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Another round of elections have passed, both at Harvard and around the country, and in their wake have come the usual attacks on Generation X apathy. Plato warned that "one of the penalties for refusing to participate in politics is that you end up being governed by your inferiors." But before condemning us Generation X slackers, let's make an important distinction: there's good apathy and there's bad apathy.
First, the good kind. Good (or acceptable) apathy involves not caring about some things at the expense of other things. A case in point is the problem of student government at Harvard. After mustering a small handful of votes, those students who are elected to the Undergraduate Council quickly hit a brick wall of student apathy. Students complain about us, the council members claim, but no one cares enough to do anything about it. Students, if they care enough to listen, become defensive and lash out at the group.
It's time to stop being defensive. The students are guilty as charged. They don't care much about the council or its agenda--and understandably so. In the competition for the precious waking hours of Harvard students, they're bound to lose. When the competition for our attention is between campaigning for universal keycard access and tutoring underprivileged kids, or between set, it's no surprise that the council will lose every time.
The problem is not that we don't care. It's that we care too much about too many things. The abundance of student groups for every conceivable cause, ethnic group and interest reveals that hyperactivity, not apathy, is our problem. When students aren't so busy caring, they're studying. Is it any wonder, then, that the council has such a hard time capturing the imagination of its constituency? Next to saving the world and keeping one's head above water in the classroom, the concerns of the council can't help but seem, well, trivial.
While this selective apathy of Harvard students is understandable and, probably okay in the grand scheme of things, not voting in state and national elections isn't. This is definitely bad apathy.
Unfortunately, last Tuesday's election saw the lowest turnout since 1942. Only about a third (36 percent) of America's eligible voters bothered to turn in a ballot. And, based on coverage in The Crimson and conversations with students, it seems that more than a few Harvard students also failed to vote.
We all know we should vote. We understand what our civic obligations are and what government "of the people, by the people and for the people" means. Yet finding a compelling argument to move us from "should vote" to actually voting is tough. Guilt, by itself, is a weak motivator because it fails us if there are other things we feel more guilty about not doing. For example, one could rationalize: "They might have died on the beaches at Normandy for my right to vote, but I'm going to fail if I don't write this paper."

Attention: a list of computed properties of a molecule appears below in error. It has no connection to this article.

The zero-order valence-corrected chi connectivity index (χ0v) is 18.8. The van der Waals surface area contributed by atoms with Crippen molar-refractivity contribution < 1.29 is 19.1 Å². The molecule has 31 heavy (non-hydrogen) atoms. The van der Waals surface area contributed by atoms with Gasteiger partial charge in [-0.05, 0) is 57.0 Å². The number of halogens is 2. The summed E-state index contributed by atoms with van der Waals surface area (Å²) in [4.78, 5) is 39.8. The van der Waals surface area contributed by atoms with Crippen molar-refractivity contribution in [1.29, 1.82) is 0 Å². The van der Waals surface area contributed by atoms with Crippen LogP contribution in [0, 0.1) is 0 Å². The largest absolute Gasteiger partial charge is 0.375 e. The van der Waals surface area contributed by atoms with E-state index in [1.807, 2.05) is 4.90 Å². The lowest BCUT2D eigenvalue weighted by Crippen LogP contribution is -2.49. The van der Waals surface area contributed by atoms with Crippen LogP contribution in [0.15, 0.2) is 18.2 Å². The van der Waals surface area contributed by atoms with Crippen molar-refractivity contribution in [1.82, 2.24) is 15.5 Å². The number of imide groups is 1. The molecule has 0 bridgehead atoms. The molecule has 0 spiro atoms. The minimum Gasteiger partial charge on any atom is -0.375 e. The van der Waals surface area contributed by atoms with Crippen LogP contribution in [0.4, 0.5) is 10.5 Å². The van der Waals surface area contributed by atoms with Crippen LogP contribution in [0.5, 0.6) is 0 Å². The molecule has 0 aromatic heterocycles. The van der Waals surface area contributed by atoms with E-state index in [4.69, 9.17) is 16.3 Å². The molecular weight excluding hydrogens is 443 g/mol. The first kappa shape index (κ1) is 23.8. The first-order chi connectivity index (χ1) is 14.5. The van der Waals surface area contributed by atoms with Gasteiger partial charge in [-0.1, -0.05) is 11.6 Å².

The MTV "Rock the Vote" push to "Vote because it's cool" doesn't work either. Not only is it patronizing and superficial, it's just not true. The gang on "Friends" and the hipsters in music videos rarely hang out at polling places.
Finally, the claim that "every vote counts" is suspect. It's just self-delusional to think that a single vote cast among millions makes a mathematical difference in determining who wins.
Why then should we vote? For one thing, it's a lot of fun. Not the act itself, but the vicarious thrill in knowing that you had a hand in dumping AI D'Amato or in electing Jesse "The Body" Ventura. A voter watching the returns come in on election night is like a football fan watching the Super Bowl, except the voter knows he actually helped the team win.
Also, unlike the results of Super Bowl, what happens on election day actually matters beyond the locker room celebration. It's no mystery why the government spends so much money on Social Security and Medicare while millions of younger Americans go without health care--the fogeys vote and the young'uns don't. Not convinced? Consider this: if every college-age citizen voted consistently, don't you think some enterprising candidates would start reconsidering that misguided minimum drinking age of 21?
Even if you think that all of those politicians are a bunch of bums, voting is still important--maybe more so. As the old saying goes, if you don't vote, you can't complain. Whining without voting is just whining. But whining with voting is exercising a principled right of dissent. If you hate your choices on the ballot, leave it blank. Millions of blank ballots are sure to get the attention of those despised bums in Washington.
For the big elections, Plato was right. The costs of denying yourself a say are just too high. But when it comes to student government, students really shouldn't be faulted for pursuing less than the Platonic ideal of political participation. The challenge, then, is to not confuse the good with the bad. We should care about the big questions and select our apathies wisely for the smaller ones.
Rustin C. Silverstein '99 is a government concentrator in Lowell House. His column appears on alternate Mondays.
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